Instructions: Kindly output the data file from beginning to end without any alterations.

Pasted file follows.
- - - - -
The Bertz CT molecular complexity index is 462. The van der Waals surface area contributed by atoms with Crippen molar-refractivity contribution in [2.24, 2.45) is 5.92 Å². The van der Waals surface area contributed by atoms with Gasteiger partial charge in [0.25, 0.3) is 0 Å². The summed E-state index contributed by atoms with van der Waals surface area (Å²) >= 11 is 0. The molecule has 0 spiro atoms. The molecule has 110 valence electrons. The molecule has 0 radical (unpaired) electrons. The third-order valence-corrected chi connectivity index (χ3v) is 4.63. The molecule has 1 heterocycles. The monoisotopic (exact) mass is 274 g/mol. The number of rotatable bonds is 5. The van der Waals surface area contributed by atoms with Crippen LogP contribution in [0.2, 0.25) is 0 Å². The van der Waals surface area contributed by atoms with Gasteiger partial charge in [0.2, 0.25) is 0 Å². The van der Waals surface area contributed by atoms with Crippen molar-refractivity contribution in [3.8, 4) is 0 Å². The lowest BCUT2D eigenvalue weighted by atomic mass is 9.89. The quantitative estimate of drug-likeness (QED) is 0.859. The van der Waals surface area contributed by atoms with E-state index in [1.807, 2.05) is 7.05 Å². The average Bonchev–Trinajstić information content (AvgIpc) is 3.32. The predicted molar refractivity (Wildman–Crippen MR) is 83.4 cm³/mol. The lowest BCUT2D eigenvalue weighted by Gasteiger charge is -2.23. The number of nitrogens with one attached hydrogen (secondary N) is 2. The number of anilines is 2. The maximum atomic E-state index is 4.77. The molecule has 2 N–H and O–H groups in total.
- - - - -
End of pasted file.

The Bertz CT molecular complexity index is 462. The van der Waals surface area contributed by atoms with Crippen molar-refractivity contribution in [2.24, 2.45) is 5.92 Å². The van der Waals surface area contributed by atoms with Gasteiger partial charge in [0.25, 0.3) is 0 Å². The summed E-state index contributed by atoms with van der Waals surface area (Å²) >= 11 is 0. The molecule has 0 spiro atoms. The molecule has 110 valence electrons. The molecule has 0 radical (unpaired) electrons. The third-order valence-corrected chi connectivity index (χ3v) is 4.63. The molecule has 1 heterocycles. The monoisotopic (exact) mass is 274 g/mol. The number of rotatable bonds is 5. The van der Waals surface area contributed by atoms with Crippen LogP contribution in [0.2, 0.25) is 0 Å². The van der Waals surface area contributed by atoms with Gasteiger partial charge in [0.2, 0.25) is 0 Å². The van der Waals surface area contributed by atoms with Crippen molar-refractivity contribution in [3.8, 4) is 0 Å². The lowest BCUT2D eigenvalue weighted by atomic mass is 9.89. The quantitative estimate of drug-likeness (QED) is 0.859. The van der Waals surface area contributed by atoms with E-state index in [1.807, 2.05) is 7.05 Å². The average Bonchev–Trinajstić information content (AvgIpc) is 3.32. The predicted molar refractivity (Wildman–Crippen MR) is 83.4 cm³/mol. The lowest BCUT2D eigenvalue weighted by Gasteiger charge is -2.23. The number of nitrogens with one attached hydrogen (secondary N) is 2. The number of anilines is 2. The maximum atomic E-state index is 4.77. The molecule has 2 N–H and O–H groups in total.